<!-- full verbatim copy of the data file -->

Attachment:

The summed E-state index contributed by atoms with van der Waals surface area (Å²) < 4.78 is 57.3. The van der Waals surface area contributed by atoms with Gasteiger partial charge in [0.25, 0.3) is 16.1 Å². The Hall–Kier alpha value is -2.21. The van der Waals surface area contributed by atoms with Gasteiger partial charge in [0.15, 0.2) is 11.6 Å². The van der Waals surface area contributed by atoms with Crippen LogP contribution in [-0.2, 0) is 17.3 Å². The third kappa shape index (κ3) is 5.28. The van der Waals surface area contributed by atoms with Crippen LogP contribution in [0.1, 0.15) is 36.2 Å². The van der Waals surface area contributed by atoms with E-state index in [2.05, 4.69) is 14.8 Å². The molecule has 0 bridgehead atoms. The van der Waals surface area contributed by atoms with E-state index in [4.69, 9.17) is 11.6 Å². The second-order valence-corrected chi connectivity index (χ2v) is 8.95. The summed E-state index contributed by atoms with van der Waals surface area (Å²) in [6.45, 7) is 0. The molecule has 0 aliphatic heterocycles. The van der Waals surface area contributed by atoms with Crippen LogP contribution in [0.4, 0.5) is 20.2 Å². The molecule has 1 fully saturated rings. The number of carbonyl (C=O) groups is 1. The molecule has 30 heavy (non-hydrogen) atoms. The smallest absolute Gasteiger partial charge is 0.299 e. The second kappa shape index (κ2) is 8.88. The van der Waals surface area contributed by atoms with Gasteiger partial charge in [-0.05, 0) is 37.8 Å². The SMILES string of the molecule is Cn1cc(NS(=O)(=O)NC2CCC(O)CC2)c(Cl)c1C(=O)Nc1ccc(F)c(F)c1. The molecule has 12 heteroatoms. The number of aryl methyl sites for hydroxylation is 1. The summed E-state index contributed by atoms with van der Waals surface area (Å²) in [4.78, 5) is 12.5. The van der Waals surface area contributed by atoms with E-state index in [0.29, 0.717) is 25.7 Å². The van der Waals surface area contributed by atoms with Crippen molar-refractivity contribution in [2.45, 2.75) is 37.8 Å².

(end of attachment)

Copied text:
The summed E-state index contributed by atoms with van der Waals surface area (Å²) < 4.78 is 57.3. The van der Waals surface area contributed by atoms with Gasteiger partial charge in [0.25, 0.3) is 16.1 Å². The Hall–Kier alpha value is -2.21. The van der Waals surface area contributed by atoms with Gasteiger partial charge in [0.15, 0.2) is 11.6 Å². The van der Waals surface area contributed by atoms with Crippen LogP contribution in [-0.2, 0) is 17.3 Å². The third kappa shape index (κ3) is 5.28. The van der Waals surface area contributed by atoms with Crippen LogP contribution in [0.1, 0.15) is 36.2 Å². The van der Waals surface area contributed by atoms with E-state index in [2.05, 4.69) is 14.8 Å². The molecule has 0 bridgehead atoms. The van der Waals surface area contributed by atoms with E-state index in [4.69, 9.17) is 11.6 Å². The second-order valence-corrected chi connectivity index (χ2v) is 8.95. The summed E-state index contributed by atoms with van der Waals surface area (Å²) in [6.45, 7) is 0. The molecule has 0 aliphatic heterocycles. The van der Waals surface area contributed by atoms with Crippen LogP contribution in [0.4, 0.5) is 20.2 Å². The molecule has 1 fully saturated rings. The number of carbonyl (C=O) groups is 1. The molecule has 30 heavy (non-hydrogen) atoms. The smallest absolute Gasteiger partial charge is 0.299 e. The second kappa shape index (κ2) is 8.88. The van der Waals surface area contributed by atoms with Gasteiger partial charge in [-0.05, 0) is 37.8 Å². The SMILES string of the molecule is Cn1cc(NS(=O)(=O)NC2CCC(O)CC2)c(Cl)c1C(=O)Nc1ccc(F)c(F)c1. The molecule has 12 heteroatoms. The number of aryl methyl sites for hydroxylation is 1. The summed E-state index contributed by atoms with van der Waals surface area (Å²) in [4.78, 5) is 12.5. The van der Waals surface area contributed by atoms with E-state index in [0.29, 0.717) is 25.7 Å². The van der Waals surface area contributed by atoms with Crippen molar-refractivity contribution in [2.45, 2.75) is 37.8 Å².